Properly Disposing of Paint and Consequences of Not Following Guidelines

Not properly disposing paint can be dangerous to individuals and even entire communities. Considered a toxic waste, there is a risk of serious illness or injury when exposed. Therefore, all parties should take appropriate measures to dispose of open or unused cans of paint.

How to Properly Dispose of Paint

Each state (and sometimes an individual city) has its own rules regarding the proper way to dispose of paint. In New York City, one option is to return unopened cans of paint to the locations where they were purchased. However, if a paint can hasn’t been opened and it’s latex-based, then it should be given to a waste drop-off site.

Once a can of paint has been opened and there is still some left, it can either be poured into some type of absorbent material (such as sand or cat litter) or allowed to dry out and then thrown out with the trash. Keep in mind that certain types of paint have special requirements for disposal.

As mentioned, latex paints should be taken to a special waste drop-off site, one of which is located in each borough. There are also special waste schedules that individuals should check, which are available through New York’s Department of Sanitation.

Oil-based paints are considered hazardous waste. Therefore, they cannot be put in the trash, but the Special Waste Drop-Off Sites do not take oil-based paints. Instead, consumers should contact a hazardous waste recycling facility for disposal.

Improper disposal could include: 

  • pouring paint down a drain or septic system;
  • throwing it into the trash; or
  • dumping it.

Any area where people may come into contact with the paint would be considered inappropriate.

Consequences of Improperly Disposing of Paint

The consequences for improper disposal may depend on whether it was done by a household or by a business. For instance, if it involves household hazardous waste (which includes paint), the individual could be fined. But it could be much more significant if a business dumps numerous containers of paint.

Generally, a violation results in a summons. Although the party summoned can pay the fine, it may still require an appearance before an Environmental Control Board (ECB). Those who wish to contest the summons can do so before an Administrative Law Judge; although some may be able to take care of it through the mail.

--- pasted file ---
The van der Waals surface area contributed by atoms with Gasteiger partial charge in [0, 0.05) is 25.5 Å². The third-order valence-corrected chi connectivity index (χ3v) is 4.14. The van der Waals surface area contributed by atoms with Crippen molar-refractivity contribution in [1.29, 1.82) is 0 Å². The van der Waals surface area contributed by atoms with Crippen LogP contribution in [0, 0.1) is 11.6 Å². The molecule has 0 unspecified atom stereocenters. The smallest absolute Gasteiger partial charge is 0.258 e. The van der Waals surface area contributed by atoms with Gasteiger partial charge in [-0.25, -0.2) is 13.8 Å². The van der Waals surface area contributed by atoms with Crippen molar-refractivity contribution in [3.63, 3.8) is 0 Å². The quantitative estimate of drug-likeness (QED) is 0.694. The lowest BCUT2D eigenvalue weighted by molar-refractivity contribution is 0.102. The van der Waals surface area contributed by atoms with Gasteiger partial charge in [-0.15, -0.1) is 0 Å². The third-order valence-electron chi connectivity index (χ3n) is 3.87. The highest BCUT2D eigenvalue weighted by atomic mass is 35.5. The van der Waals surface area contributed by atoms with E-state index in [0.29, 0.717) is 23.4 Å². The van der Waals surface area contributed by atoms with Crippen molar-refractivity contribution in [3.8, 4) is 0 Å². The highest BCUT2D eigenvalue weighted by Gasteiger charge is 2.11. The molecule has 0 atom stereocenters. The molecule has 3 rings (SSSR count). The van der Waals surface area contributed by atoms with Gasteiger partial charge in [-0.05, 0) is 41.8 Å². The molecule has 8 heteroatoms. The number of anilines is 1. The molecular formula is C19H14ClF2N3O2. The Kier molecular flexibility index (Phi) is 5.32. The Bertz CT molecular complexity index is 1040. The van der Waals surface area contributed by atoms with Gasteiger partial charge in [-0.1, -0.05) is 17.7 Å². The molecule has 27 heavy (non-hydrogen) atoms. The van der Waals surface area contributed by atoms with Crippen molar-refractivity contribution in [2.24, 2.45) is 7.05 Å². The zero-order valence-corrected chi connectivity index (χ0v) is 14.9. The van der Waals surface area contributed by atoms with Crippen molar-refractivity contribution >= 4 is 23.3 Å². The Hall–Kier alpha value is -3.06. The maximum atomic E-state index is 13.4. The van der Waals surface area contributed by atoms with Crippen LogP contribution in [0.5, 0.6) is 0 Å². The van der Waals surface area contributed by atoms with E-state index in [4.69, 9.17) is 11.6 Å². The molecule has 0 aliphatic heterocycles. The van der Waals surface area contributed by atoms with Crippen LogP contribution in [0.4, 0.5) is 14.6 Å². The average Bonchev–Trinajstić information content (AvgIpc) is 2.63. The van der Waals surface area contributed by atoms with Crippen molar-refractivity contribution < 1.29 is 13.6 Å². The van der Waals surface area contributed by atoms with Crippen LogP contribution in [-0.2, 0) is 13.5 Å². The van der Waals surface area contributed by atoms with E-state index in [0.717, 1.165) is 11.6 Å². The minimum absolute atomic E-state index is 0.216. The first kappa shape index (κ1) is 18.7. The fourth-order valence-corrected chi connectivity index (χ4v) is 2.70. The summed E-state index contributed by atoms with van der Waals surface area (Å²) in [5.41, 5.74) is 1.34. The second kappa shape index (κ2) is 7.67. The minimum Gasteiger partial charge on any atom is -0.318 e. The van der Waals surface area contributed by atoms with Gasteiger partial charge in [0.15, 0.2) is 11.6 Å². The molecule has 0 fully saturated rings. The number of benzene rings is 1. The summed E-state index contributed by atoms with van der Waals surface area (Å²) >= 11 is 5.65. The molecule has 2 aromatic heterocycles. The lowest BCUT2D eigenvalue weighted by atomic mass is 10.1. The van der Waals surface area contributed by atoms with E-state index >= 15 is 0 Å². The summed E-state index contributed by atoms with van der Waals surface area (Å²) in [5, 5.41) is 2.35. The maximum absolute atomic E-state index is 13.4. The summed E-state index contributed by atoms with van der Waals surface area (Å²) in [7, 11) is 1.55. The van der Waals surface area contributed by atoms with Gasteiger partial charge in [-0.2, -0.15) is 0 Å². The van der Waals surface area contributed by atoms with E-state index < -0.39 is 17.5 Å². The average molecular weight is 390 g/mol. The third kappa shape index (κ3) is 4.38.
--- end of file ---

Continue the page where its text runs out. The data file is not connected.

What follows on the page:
Another potential consequence is an environmental claim filed against the violator. This may include a company or even a property owner that hasn’t correctly disposed of its paint. It will not only be necessary to prove that the paint was improperly disposed, it must be connected to the claimant’s serious/life-threatening illness or injuries.

Hazards of Improper Disposal of Paint

While not the most dangerous chemical, paint is still considered hazardous because it can ignite. Not only does this expose someone to the risk of injury in a fire but also paint fumes can cause skin, lung and eye problems. If the paint contains lead, there is also the risk of ingesting paint chips that can cause lead poisoning.

The improper disposal of any type of hazardous waste can result in: 

  • water;
  • soil; and
  • air contamination.

Exposure to hazardous waste may cause immediate symptoms. But sometimes symptoms of a more serious health condition can be masked, especially when exposed over a longer period of time. It can take months or even years before an individual discovers he or she has suffered significant illness or injury.

Whether facing acute or chronic exposure to hazardous waste, those harmed can contact an attorney at Gacovino, Lake & Associates. Call 800-246-4878 to set up a consultation.

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